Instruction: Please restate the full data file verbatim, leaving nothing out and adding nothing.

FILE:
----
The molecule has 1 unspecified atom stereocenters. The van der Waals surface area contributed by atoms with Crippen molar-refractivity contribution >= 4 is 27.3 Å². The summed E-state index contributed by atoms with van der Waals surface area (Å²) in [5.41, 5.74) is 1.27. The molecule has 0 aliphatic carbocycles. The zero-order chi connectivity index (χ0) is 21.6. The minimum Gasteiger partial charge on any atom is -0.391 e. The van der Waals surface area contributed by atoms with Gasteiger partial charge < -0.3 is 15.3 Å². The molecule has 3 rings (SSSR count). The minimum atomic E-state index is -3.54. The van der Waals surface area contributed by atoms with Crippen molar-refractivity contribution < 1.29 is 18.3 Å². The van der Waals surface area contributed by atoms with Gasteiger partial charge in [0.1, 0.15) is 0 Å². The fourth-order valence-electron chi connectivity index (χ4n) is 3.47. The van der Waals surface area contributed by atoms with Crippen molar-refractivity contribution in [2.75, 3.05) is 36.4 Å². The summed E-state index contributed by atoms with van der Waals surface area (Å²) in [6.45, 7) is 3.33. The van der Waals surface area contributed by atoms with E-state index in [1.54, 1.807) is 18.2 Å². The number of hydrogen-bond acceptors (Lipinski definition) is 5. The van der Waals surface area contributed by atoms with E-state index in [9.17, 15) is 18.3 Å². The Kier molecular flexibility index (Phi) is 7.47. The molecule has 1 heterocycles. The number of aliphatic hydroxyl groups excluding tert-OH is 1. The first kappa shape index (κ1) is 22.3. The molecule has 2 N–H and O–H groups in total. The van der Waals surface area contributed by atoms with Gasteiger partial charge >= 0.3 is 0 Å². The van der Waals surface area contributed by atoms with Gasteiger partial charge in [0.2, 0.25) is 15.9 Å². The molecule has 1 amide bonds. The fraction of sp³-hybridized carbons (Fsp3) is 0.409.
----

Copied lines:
The molecule has 1 unspecified atom stereocenters. The van der Waals surface area contributed by atoms with Crippen molar-refractivity contribution >= 4 is 27.3 Å². The summed E-state index contributed by atoms with van der Waals surface area (Å²) in [5.41, 5.74) is 1.27. The molecule has 0 aliphatic carbocycles. The zero-order chi connectivity index (χ0) is 21.6. The minimum Gasteiger partial charge on any atom is -0.391 e. The van der Waals surface area contributed by atoms with Gasteiger partial charge < -0.3 is 15.3 Å². The molecule has 3 rings (SSSR count). The minimum atomic E-state index is -3.54. The van der Waals surface area contributed by atoms with Crippen molar-refractivity contribution < 1.29 is 18.3 Å². The van der Waals surface area contributed by atoms with Gasteiger partial charge in [0.1, 0.15) is 0 Å². The fourth-order valence-electron chi connectivity index (χ4n) is 3.47. The van der Waals surface area contributed by atoms with Crippen molar-refractivity contribution in [2.75, 3.05) is 36.4 Å². The summed E-state index contributed by atoms with van der Waals surface area (Å²) in [6.45, 7) is 3.33. The van der Waals surface area contributed by atoms with E-state index in [1.54, 1.807) is 18.2 Å². The number of hydrogen-bond acceptors (Lipinski definition) is 5. The van der Waals surface area contributed by atoms with E-state index in [9.17, 15) is 18.3 Å². The Kier molecular flexibility index (Phi) is 7.47. The molecule has 1 heterocycles. The number of aliphatic hydroxyl groups excluding tert-OH is 1. The first kappa shape index (κ1) is 22.3. The molecule has 2 N–H and O–H groups in total. The van der Waals surface area contributed by atoms with Gasteiger partial charge >= 0.3 is 0 Å². The van der Waals surface area contributed by atoms with Gasteiger partial charge in [0.2, 0.25) is 15.9 Å². The molecule has 1 amide bonds. The fraction of sp³-hybridized carbons (Fsp3) is 0.409.